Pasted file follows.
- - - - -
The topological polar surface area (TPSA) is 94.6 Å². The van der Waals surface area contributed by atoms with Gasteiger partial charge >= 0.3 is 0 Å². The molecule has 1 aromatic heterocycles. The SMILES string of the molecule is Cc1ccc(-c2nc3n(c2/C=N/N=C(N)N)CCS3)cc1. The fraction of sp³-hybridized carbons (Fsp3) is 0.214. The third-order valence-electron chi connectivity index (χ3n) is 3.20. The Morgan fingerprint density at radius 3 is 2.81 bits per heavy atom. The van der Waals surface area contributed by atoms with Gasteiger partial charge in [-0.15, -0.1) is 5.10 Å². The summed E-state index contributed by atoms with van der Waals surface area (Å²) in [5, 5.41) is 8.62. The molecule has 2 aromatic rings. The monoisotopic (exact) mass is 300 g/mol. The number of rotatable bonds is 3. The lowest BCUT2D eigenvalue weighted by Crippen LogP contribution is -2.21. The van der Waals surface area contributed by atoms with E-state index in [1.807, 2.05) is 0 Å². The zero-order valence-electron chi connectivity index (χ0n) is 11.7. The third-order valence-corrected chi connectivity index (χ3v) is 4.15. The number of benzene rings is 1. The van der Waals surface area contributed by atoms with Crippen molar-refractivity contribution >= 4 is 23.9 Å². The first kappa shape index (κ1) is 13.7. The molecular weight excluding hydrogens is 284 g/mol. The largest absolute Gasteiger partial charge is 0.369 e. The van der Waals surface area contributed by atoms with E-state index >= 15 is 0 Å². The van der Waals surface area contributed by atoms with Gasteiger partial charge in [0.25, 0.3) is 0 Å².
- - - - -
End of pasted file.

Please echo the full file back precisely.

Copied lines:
The topological polar surface area (TPSA) is 94.6 Å². The van der Waals surface area contributed by atoms with Gasteiger partial charge >= 0.3 is 0 Å². The molecule has 1 aromatic heterocycles. The SMILES string of the molecule is Cc1ccc(-c2nc3n(c2/C=N/N=C(N)N)CCS3)cc1. The fraction of sp³-hybridized carbons (Fsp3) is 0.214. The third-order valence-electron chi connectivity index (χ3n) is 3.20. The Morgan fingerprint density at radius 3 is 2.81 bits per heavy atom. The van der Waals surface area contributed by atoms with Gasteiger partial charge in [-0.15, -0.1) is 5.10 Å². The summed E-state index contributed by atoms with van der Waals surface area (Å²) in [5, 5.41) is 8.62. The molecule has 2 aromatic rings. The monoisotopic (exact) mass is 300 g/mol. The number of rotatable bonds is 3. The lowest BCUT2D eigenvalue weighted by Crippen LogP contribution is -2.21. The van der Waals surface area contributed by atoms with E-state index in [1.807, 2.05) is 0 Å². The zero-order valence-electron chi connectivity index (χ0n) is 11.7. The third-order valence-corrected chi connectivity index (χ3v) is 4.15. The number of benzene rings is 1. The van der Waals surface area contributed by atoms with Crippen molar-refractivity contribution >= 4 is 23.9 Å². The first kappa shape index (κ1) is 13.7. The molecular weight excluding hydrogens is 284 g/mol. The largest absolute Gasteiger partial charge is 0.369 e. The van der Waals surface area contributed by atoms with E-state index >= 15 is 0 Å². The van der Waals surface area contributed by atoms with Gasteiger partial charge in [0.25, 0.3) is 0 Å².